Geography awareness

        I was reading a story to my class. It took place in Paris, and the Eiffel Tower appeared in the background. One of my students surprised me by knowing the name of the Eiffel Tower, that it was in Paris, that Paris is in France, and that France is in Europe. He distinguished himself among his peers, as many of them had no similar sense of geography.

        Parents are in an excellent position to help children become aware of geography and the terms associated with it. For example:

  • When you shop for groceries, look for labels on fruit, vegetables, and other food items to indicate the country or region of origin.

  • Look on the labels in your familyís clothing and other household items.

  • Talk to your child about your familyís country of origin.

  • When you hear people speaking other languages, teach your child to be respectful of this. Most people, if approached in a friendly way, will be delighted to teach you and your child a few words of their native tongue.

  • When communicating with family members who live outside your immediate area, talk with the children about the city, state, or country in which they live.

  • Whether your favorite source for news is television, newspaper, radio, or the Internet, the media is rich with references to other countries.

  • Use direction words such as north, south, east, and west to describe where you are walking or driving. Relate these words to the directions used on maps. The same principles are involved whether you are using a road map or atlas.

  • Use geography terms with your child. Hundreds of them are attached to place names. Children who understand common terms such as bay, delta, foothills, mountain, peninsula, swamp, and woods may enjoy learning less familiar terms such as continental slope, escarpment, isthmus, shoal, and veldt. (On my website, I will include more than 200 terms, from alpine tundra to zone, with this column.)

        When your child shows deeper interest, move from the atlas to books that cover history, language, and customs of other peoples. In so doing, you will have a child who is well prepared for geographic references wherever she encounters them.

These geography terms appear on page 111 of Teach Your Children Well: A Teacherís Advice for Parents, by Jay Davidson.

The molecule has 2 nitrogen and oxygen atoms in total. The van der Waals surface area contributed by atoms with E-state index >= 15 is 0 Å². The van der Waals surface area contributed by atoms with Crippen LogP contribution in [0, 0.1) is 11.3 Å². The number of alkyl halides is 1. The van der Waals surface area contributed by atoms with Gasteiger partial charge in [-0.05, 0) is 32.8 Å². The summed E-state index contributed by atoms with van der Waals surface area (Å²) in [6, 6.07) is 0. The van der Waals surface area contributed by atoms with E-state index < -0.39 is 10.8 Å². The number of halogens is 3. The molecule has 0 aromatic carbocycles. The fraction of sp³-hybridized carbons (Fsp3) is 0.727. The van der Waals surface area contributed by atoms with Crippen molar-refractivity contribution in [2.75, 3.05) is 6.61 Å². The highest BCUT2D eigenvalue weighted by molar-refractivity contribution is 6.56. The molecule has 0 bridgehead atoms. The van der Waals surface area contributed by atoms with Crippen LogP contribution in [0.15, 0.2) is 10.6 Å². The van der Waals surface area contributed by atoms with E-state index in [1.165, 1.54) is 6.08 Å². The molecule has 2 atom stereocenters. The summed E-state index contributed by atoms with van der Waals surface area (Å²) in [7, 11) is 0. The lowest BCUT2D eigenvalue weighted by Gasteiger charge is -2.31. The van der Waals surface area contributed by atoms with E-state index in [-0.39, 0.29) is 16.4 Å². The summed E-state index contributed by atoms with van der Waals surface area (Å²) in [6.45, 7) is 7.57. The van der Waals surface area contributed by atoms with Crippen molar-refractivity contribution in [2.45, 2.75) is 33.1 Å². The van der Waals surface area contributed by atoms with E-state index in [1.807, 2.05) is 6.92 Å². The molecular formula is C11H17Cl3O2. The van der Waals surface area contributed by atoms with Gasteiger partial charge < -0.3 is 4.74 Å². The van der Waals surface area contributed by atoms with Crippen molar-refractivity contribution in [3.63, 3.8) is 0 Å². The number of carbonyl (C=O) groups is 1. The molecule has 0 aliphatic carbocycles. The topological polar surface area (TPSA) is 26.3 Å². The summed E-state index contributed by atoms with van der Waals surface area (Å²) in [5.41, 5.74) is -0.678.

alpine tundra dell locks reservoir
Antarctic delta lookout ridge
archipelago desert lowland rift valley
Arctic dike marsh river
area district meadow saddle
arm divide meander sandbank
atoll drainage basin mesa sandbar
badlands dune mile savannah
bank elevation mount sea
bay embankment mountain sea arch
bayou escarpment mountain pass sea cave
beach estuary mountain range sea stack
berg field mouth seamount
bitty berg fjord narrows seashore
bluff foothills national park shoal
bog ford oasis shoreline
breakers forest ocean slope
breakwater gap ocean ridge sound
brink geyser ocean trench source
brook glacier oxbow lake spit
butte gorge palisade springs
canal grassland pampas stalactite
canyon growler panhandle stalagmite
cape gulch pass state
capital gulf passage steppe
cascade gully pasture strait
cataract guyot peak stream
cave harbor peninsula summit
cavern headland piedmont swamp
channel headwater pier tableland
chasm highland pinnacle temperate zone
city hill plain territory
cliff hollow planet timber
coast horizon plateau timberline
coastline iceberg point torrid zone
continent inlet polar zone town
continental divide island pole trail
continental shelf isle pond tributary
continental slope isthmus port tropical zone
country junction prairie tundra
county jungle precipice valley
county seat key promontory veldt
cove kilometer province village
crag knob quarry volcano
crater knoll quicksand waterfall
creek lagoon rain forest watershed
crest lake rapids wetlands
crevasse land ravine wharf
dale landing reef whitewater
dam levee region woodlands
This column has been incorporated and expanded in Teach Your Children Well: A Teacherís  Advice for Parents. All columns are copyright © Jay Davidson.  Permission is hereby granted for individuals to download and copy them for individual use.  There is a modest charge for printing these columns in any publication.  To receive that permission, contact   Jay Davidson